“A Good Man is Hard to Find” is about a family on a road trip to Florida. None of the characters are very likeable and they all possess undesirable traits. The grandmother is very outspoken and likes to try and control the family while making her opinion widely known. The mother of the children is very passive, while the father is rude and selfish. The children are loud and fight all the time, and the Misfit is an escaped killer. On the way to Florida the Grandmother points out an old plantation she visited when she was younger and she and the children try to convince the father to go. During this time the family gets into a car accident and that’s when the misfit appears. He and his men end up killing the entire family and the story ends with the misfit saying there is no real pleasure in life.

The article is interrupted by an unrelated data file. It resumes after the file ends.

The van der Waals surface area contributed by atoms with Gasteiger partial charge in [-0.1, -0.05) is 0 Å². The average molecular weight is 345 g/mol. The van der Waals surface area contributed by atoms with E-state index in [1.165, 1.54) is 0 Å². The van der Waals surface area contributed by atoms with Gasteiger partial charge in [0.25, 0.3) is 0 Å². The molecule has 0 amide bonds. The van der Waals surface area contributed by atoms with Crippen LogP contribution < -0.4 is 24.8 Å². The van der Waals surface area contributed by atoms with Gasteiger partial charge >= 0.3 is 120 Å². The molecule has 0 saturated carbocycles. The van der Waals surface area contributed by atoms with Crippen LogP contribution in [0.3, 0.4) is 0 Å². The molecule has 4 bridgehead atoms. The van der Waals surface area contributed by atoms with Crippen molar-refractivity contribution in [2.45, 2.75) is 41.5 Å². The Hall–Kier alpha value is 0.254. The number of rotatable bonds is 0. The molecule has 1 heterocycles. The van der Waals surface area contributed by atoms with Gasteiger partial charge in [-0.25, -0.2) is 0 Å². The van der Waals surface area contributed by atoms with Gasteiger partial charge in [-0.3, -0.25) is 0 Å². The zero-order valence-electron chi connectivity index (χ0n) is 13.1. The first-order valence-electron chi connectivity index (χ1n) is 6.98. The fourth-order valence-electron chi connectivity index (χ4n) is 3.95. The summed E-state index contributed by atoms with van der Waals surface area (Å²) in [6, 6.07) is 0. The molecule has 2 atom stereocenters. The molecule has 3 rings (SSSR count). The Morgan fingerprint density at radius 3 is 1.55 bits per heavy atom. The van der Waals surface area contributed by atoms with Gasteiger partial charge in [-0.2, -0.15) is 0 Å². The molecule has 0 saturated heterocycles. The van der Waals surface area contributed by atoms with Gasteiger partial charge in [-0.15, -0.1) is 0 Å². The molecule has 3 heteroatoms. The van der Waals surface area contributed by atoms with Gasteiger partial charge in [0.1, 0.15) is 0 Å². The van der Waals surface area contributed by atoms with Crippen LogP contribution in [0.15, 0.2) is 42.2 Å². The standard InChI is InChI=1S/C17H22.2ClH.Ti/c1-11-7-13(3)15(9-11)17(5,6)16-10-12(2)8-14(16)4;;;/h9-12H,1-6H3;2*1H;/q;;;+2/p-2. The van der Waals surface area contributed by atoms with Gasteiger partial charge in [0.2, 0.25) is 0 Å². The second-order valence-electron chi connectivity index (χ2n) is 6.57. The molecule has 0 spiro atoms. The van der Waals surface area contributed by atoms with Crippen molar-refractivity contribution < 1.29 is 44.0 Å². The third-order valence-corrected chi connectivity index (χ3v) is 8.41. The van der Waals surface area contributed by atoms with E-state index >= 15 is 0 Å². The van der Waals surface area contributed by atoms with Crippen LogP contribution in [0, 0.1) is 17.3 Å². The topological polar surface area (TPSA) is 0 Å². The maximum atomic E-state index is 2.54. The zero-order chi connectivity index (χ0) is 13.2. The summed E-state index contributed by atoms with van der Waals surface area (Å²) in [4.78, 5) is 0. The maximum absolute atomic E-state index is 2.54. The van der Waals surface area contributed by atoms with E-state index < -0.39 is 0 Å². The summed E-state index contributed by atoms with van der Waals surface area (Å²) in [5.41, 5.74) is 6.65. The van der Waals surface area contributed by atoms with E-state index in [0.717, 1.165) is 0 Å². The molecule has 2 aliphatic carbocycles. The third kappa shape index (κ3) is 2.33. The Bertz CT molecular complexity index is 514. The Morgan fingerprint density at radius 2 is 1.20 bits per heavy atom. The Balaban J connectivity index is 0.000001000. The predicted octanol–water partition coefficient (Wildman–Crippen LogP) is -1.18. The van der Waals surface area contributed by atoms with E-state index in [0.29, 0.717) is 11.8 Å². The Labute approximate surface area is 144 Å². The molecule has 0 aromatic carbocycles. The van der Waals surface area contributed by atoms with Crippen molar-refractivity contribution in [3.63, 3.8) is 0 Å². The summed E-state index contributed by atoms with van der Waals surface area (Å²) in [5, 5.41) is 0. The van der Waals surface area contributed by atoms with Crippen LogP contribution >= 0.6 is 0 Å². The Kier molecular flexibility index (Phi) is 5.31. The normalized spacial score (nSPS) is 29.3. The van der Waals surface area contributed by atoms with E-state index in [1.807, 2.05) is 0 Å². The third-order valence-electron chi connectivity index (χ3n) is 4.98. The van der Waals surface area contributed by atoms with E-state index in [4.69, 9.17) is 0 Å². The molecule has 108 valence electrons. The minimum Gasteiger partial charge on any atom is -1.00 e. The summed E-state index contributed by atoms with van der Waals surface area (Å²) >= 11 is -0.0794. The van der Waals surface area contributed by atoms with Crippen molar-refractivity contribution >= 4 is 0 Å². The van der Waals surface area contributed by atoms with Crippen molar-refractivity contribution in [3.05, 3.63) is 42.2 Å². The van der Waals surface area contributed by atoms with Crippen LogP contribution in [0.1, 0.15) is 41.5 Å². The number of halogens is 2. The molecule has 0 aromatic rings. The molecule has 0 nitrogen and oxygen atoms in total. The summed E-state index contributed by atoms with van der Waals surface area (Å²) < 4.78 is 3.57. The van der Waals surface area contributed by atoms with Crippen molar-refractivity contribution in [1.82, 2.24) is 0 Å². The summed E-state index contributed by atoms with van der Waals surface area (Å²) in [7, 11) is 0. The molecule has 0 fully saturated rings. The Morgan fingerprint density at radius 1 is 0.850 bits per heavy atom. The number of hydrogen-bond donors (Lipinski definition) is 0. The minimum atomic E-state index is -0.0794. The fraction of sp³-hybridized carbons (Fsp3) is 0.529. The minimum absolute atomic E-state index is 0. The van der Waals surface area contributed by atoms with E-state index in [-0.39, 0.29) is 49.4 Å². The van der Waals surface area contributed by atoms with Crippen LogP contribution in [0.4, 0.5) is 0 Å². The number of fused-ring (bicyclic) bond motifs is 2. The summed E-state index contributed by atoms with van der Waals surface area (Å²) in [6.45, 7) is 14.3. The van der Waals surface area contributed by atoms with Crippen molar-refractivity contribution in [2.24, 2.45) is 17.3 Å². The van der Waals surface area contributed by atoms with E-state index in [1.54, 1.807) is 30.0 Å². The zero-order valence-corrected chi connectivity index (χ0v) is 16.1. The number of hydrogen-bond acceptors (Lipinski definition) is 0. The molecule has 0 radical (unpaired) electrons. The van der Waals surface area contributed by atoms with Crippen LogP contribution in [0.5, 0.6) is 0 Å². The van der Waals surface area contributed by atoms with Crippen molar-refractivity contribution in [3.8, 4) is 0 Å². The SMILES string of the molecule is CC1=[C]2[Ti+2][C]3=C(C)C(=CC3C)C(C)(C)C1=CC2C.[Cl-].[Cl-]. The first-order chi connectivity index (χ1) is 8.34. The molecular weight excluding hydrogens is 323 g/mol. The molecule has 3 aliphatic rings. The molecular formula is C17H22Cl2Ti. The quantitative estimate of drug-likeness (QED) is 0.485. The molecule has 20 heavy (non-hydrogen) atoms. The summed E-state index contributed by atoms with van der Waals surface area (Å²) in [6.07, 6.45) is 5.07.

In “A Good Man is Hard to Find”, there are three major female characters: The Grandmother, June Star, and The Children’s mother. When introduced to these different woman in different stages of life there is never a deeper level of introduction or interaction other than vanity. For example, the children’s mother is only described as a “young woman in slacks, whose face was a broad and innocent as a cabbage” (O’Connor 611) . The children’s mother does not get a name, and her only interaction with the story is to take on the typical role of being a caregiver. Author and editor of “On the Subject of the Feminist Business; Re-reading Flannery O’Connor” ,Teresa Caruso, points out that “… Flannery O’Connor’s work indicates that her women, even those without a face or voice who haunt the backgrounds of her stories are imprisoned, within a culture that defines female only in opposition to male, a society that values its women only for their duty to men.”(Caruso 3). The children’s mother is oppressed in “A Good Man is Hard to Find” for her not being granted a true existence. Whenever she is brought up she is either feeding the baby, holding the baby, dealing with her shoulder being broken or joining her family in death. The mother is in the background the entire time, yet we never notice her. She only exists for Bailey and the children.